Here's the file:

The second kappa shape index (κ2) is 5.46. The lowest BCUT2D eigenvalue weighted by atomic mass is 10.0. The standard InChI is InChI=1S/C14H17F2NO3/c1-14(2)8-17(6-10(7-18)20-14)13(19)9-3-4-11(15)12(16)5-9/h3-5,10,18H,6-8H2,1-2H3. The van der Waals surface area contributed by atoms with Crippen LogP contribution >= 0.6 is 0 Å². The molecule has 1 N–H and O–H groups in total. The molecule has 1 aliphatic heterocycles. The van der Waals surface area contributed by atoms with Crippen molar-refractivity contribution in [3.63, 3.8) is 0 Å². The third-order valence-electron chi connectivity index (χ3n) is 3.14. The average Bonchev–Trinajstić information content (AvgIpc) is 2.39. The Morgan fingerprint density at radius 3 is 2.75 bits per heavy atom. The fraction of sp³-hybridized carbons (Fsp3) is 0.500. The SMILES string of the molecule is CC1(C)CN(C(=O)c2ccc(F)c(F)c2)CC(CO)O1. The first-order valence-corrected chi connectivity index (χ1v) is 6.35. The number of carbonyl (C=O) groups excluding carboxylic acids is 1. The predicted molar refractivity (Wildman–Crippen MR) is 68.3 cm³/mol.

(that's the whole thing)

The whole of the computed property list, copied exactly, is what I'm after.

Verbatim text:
The second kappa shape index (κ2) is 5.46. The lowest BCUT2D eigenvalue weighted by atomic mass is 10.0. The standard InChI is InChI=1S/C14H17F2NO3/c1-14(2)8-17(6-10(7-18)20-14)13(19)9-3-4-11(15)12(16)5-9/h3-5,10,18H,6-8H2,1-2H3. The van der Waals surface area contributed by atoms with Crippen LogP contribution >= 0.6 is 0 Å². The molecule has 1 N–H and O–H groups in total. The molecule has 1 aliphatic heterocycles. The van der Waals surface area contributed by atoms with Crippen molar-refractivity contribution in [3.63, 3.8) is 0 Å². The third-order valence-electron chi connectivity index (χ3n) is 3.14. The average Bonchev–Trinajstić information content (AvgIpc) is 2.39. The Morgan fingerprint density at radius 3 is 2.75 bits per heavy atom. The fraction of sp³-hybridized carbons (Fsp3) is 0.500. The SMILES string of the molecule is CC1(C)CN(C(=O)c2ccc(F)c(F)c2)CC(CO)O1. The first-order valence-corrected chi connectivity index (χ1v) is 6.35. The number of carbonyl (C=O) groups excluding carboxylic acids is 1. The predicted molar refractivity (Wildman–Crippen MR) is 68.3 cm³/mol.